And finally, Google Voice.  I’ve had my cell phone number for more than 10 years, and the idea of canceling my cell phone plan and losing my number broke my heart.  Until I discovered I didn’t have to do that.  For $20 or so you can port your number over to Google Voice, which automatically cancels the line with your carrier.  This means no more monthly mobile payments while I’m traveling, AND I get to keep my number! YAY! While overseas we typically purchase a local SIM card or rely on free wifi at a hostel or restaurant to check our emails, make calls, and do research.  In most countries (with the exception of Cuba, Myanmar, and surprisingly Japan) getting a SIM card was easy and super cheap.  And with Google Voice, I can still receive phone calls, voicemails, and text messages from my old cell phone number when I’m connected to wifi.  This means people can still call me (my parents, landlord, insurance companies, etc.) and leave a voicemail.  I don’t ever have to worry about losing contact with anyone who has my number.  Whew.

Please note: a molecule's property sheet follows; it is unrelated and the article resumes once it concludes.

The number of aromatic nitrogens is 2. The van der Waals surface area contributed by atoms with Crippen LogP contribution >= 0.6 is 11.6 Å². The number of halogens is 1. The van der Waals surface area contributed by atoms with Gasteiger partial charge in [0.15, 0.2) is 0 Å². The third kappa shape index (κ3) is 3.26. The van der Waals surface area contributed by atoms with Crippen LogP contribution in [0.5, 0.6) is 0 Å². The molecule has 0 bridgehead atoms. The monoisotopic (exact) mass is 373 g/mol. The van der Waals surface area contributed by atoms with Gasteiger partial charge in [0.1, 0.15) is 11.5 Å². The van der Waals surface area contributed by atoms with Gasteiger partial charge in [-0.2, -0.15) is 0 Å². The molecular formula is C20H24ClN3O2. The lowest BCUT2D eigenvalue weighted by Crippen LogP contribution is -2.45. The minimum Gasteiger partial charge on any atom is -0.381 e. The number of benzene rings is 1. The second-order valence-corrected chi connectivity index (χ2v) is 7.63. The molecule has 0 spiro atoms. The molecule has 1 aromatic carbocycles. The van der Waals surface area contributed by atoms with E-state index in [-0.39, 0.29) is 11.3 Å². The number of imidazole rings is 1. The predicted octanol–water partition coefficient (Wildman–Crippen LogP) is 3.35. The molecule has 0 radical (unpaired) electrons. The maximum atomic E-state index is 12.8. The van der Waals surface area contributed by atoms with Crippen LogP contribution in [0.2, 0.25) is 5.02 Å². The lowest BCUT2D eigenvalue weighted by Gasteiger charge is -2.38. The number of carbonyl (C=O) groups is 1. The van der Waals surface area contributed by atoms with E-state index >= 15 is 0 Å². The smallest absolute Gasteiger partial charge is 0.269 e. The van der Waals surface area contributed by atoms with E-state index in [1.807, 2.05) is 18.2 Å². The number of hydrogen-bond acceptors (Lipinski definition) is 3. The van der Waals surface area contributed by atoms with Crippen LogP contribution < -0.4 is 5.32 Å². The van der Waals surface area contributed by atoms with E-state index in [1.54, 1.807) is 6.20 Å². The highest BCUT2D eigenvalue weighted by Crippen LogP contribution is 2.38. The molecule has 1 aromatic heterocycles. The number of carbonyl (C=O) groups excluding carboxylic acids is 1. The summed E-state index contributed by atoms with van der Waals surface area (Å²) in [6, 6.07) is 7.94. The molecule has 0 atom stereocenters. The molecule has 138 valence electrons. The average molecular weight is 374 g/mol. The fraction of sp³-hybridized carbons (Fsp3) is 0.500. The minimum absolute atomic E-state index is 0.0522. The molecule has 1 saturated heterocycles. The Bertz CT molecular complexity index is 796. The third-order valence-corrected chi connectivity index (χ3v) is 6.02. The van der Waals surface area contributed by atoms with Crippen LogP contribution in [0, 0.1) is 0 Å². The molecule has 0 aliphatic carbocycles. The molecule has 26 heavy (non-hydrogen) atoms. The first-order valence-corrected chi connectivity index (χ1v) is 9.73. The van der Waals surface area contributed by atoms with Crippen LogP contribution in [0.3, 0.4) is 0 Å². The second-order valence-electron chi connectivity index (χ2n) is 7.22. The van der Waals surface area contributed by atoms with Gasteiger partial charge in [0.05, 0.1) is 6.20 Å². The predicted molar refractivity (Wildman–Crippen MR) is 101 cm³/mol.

And there you have it.  These are all our helpful tools we used for backpacking SE Asia and South America and road tripping around the U.S.  This page might change from time to time as we travel more, meet more people, and learn about the latest and greatest apps and services.